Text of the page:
Nanoparticles Give Color Without Pigments

Scientists have developed nanoparticle-based colors that could be used to make paint and electronic displays that never fade.

AsianScientist (Mar. 24, 2014) – Researchers from Harvard University and Korea Advanced Institute of Science and Technology (KAIST) have come up with nanoparticle-based colors that could replace traditional pigments.

Most of the colors we see around us arise from paints and dyes that absorb certain wavelengths of light and reflect the remainder. In contrast, structural color is created when an object’s very nanostructure amplifies a specific wavelength.

Although examples of structural color have been found in nature, producing structural color in the lab is difficult as it requires a material’s molecules to be in a very specific crystalline pattern.

Taking a different approach inspired by the feathers of the cotinga bird, researchers have devised a system to obtain structural color using microcapsules filled with a disordered solution of nanoparticles suspended in water. When the microcapsule is partly dried out, it shrinks, bringing the particles closer and closer together. Eventually the average distance between all the particles will give rise to a specific reflected color from the capsule.

“There’s an average distance between particles, even though there is no ordering in the particles. It’s that average distance that is important in determining the color,” said Professor Vinothan N. Manoharan, lead author of the study.

The tunable color capsules present interesting technological opportunities, said Manoharan. For example, a whole spectrum of new paints might be created using suspended capsules.

“Right now, the red dye carmine comes from an insect called a cochineal,” he said. “People would like to move away from that because it’s very labor-intensive, and getting that color involves harvesting a lot of insects.”

The capsules might also offer a safety advantage. The reason for using natural dyes like carmine is that many synthetic dyes are toxic. The new color capsules can be made with particles of almost any material in the right structural formation, so toxicity can be easily avoided.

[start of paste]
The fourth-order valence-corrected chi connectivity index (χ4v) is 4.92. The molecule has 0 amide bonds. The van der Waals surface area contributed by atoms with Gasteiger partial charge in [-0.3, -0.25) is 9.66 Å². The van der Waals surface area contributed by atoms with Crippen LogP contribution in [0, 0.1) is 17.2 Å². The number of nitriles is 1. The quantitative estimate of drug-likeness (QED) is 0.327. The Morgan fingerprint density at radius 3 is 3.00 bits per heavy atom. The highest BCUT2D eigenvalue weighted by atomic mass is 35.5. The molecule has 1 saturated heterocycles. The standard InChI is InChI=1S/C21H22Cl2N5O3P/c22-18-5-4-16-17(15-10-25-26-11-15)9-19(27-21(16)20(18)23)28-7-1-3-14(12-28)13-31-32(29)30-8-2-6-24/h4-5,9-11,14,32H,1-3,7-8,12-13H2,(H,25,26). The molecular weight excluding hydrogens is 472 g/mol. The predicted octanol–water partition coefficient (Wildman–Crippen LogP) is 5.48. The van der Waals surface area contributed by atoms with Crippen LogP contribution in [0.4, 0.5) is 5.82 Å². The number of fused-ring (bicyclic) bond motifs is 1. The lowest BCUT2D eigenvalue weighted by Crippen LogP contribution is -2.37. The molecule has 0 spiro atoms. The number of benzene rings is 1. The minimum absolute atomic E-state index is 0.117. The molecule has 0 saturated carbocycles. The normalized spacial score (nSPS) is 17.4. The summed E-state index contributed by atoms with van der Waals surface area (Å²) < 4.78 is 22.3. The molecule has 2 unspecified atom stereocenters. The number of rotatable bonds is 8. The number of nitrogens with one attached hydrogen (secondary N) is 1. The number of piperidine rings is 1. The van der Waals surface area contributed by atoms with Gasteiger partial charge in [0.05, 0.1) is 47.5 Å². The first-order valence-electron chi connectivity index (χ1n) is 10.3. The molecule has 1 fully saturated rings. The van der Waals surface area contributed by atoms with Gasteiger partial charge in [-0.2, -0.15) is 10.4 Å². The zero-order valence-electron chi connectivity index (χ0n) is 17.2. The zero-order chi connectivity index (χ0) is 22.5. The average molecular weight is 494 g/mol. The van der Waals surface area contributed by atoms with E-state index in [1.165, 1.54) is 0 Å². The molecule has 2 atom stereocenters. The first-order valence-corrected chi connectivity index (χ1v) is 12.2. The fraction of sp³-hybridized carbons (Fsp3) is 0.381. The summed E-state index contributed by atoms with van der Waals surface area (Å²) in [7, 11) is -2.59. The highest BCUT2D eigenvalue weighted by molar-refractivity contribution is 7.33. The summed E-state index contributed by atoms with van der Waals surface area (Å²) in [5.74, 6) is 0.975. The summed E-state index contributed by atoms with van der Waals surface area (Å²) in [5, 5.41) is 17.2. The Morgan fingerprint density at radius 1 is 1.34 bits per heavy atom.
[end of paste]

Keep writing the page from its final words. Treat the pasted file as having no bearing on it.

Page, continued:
Most compelling of all, however, is that some structural colors found in nature can last indefinitely as long as the colored object remains intact.

“Most color you get in paints, coatings or cosmetics, even, comes from the selective absorption and reflection of light. What that means is that the material is absorbing some energy, and that means that over time, the material will fade,” said Manoharan.

The sun’s energy pummels the molecules in conventional pigments. Eventually, the molecules simply deteriorate and no longer absorb the colors they used to, leading to sun bleaching. The researchers are currently testing their innovation to see if it can create an effectively ageless color.

Electronic display technology might also benefit from this advance. The microcapsules could be used in displays that create pixels with colored particles rather than LEDs, liquid crystals, or black-and-white “electronic ink.”

“We think it could be possible to create a full-color display that won’t fade over time,” said Manoharan. “The dream is that you could have a piece of flexible plastic that you can put graphics on in full color and read in bright sunlight.”

The article can be found at: Park et al. (2014) Full-Spectrum Photonic Pigments with Non-iridescent Structural Colors through Colloidal Assembly.


Source: Harvard; Photo: albastrica mititica/Flickr/CC.

Disclaimer: This article does not necessarily reflect the views of AsianScientist or its staff.

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